Step Into The Mind Of Jonathan Adler and See The World Through The Eyes Of Design
American designer Jonathan Adler has certainly had a storied career. When the movie business didn’t work out for the New Jersey native, Adler pursued a simpler life and tried his hand as a potter, which eventually led to where he is today, one of the world’s most successful and recognizable luxury interior designers. His work is instantly recognizable, adhering to an ethos that defies conventional design laws, choosing instead to play by his own rules. Whether a decadent velvet armchair or a neon-hued obelisk, his designs are as charismatic and eccentric as he is.
While in Toronto at the Interior Design Show (IDS), in collaboration with Caesarstone, Adler took a moment to discuss his approach to design, building a business empire, and of course — glamour.
WHAT DOES A GREAT DESIGN EXPERIENCE LOOK LIKE TO YOU?
Design should be intuitive. I guess it’s about context. If you’re at a design show, you want to do something completely over the top, surreal, and fantastical. In your own life, I think design is good if it is personal and makes you happy.
HOW DO YOU APPROACH NEW PROJECTS?
Whether a product, interior, or installation, design is about context. For instance, here at IDS I need to create something that is a spectacle. Whereas if I’m designing an interior for a client, I have to think about the essence of each person and how I can reflect them at their most eccentric and glamorous. If it’s a commercial project, like a hotel, I always try to create a sense of place. As an interior designer, I see myself as a slimming mirror for my clients. It’s really about thinking about context and not merely imposing my vision.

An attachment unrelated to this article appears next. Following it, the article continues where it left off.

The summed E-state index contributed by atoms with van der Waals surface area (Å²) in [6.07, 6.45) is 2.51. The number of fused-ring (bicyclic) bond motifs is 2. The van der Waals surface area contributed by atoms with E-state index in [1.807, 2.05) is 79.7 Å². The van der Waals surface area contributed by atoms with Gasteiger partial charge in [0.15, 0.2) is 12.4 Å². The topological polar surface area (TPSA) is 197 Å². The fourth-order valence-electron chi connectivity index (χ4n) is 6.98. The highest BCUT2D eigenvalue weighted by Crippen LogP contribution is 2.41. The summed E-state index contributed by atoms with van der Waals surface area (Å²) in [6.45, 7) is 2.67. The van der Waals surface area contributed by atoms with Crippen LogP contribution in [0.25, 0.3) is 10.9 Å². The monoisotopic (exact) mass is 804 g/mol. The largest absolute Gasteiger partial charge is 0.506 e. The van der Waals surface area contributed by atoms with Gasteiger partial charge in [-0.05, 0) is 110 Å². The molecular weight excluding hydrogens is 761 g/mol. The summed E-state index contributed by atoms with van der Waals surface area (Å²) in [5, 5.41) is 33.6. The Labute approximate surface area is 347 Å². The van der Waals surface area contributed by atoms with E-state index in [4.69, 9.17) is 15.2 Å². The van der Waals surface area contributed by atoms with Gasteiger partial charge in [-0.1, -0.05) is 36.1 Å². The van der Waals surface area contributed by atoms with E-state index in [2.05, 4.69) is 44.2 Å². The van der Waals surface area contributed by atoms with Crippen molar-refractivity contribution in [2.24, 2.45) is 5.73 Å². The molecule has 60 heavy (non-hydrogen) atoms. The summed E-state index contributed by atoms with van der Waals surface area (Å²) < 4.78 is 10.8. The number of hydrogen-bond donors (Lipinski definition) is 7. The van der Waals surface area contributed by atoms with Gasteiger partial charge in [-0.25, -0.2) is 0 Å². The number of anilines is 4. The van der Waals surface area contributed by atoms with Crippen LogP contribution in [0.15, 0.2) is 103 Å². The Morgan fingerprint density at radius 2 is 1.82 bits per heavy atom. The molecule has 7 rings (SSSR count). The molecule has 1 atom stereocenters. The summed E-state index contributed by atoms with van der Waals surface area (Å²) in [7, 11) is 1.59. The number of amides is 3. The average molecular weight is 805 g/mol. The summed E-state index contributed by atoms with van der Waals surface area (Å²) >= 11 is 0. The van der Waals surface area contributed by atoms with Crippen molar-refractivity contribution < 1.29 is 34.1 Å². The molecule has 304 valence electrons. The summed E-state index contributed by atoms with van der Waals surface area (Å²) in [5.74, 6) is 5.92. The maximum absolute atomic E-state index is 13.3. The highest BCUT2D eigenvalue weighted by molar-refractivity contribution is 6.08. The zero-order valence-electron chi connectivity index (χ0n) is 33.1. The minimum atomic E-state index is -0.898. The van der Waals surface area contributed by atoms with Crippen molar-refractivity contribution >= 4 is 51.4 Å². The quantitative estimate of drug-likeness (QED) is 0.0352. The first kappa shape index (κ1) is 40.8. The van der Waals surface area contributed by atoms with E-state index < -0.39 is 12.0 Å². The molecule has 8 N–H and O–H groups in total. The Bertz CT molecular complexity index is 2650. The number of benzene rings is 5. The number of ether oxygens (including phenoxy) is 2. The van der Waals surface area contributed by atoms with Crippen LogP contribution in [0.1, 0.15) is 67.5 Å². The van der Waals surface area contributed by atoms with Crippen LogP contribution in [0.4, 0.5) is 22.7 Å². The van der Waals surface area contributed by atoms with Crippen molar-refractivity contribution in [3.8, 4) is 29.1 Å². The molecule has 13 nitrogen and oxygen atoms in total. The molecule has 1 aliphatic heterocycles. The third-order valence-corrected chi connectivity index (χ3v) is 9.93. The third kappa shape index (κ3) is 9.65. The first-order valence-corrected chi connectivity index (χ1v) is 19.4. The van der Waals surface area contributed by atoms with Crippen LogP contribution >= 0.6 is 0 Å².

IN AN ERA DOMINATED BY SOCIAL MEDIA, WHAT DOES IT MEAN TO CREATE A SPECTACLE?
To me, a spectacle should certainly be grammable. It should be something that ideally takes your breath away, and something very communicative. I’m not a terribly empathetic person in real life, but as a designer, I strive to create things that truly communicate with people. I think a lot of designers fail when they make things that are oblique. It’s about empathy and communicating a spirit or an idea. That’s part of the spectacle.
THERE IS A SENSE OF PLAYFULNESS AND WHIMSICALITY IN YOUR DESIGN. IS OPTIMISM SOMETHING THAT IS IMPORTANT TO YOU IN YOUR DESIGN PROCESS?
I think I might do myself a disservice as a designer because as a person I’m kind of glib. I feel like if I’m going to make something new, it has to have a true raison d’etre. It has to be a little bit over the top because otherwise why bother? If that seems like playfulness, so be it. I’m a strange mix of someone who seems playful but I’m actually quite brooding, which I think is kind of a requisite combo to be good at anything because you need to have the sense of possibility that comes with being glib and you need to be analytical to make something as good as it can and should be.
HOW DO YOU LIKE TO APPROACH CHALLENGES? DO YOU LIKE BEING OUTSIDE OF YOUR COMFORT ZONE?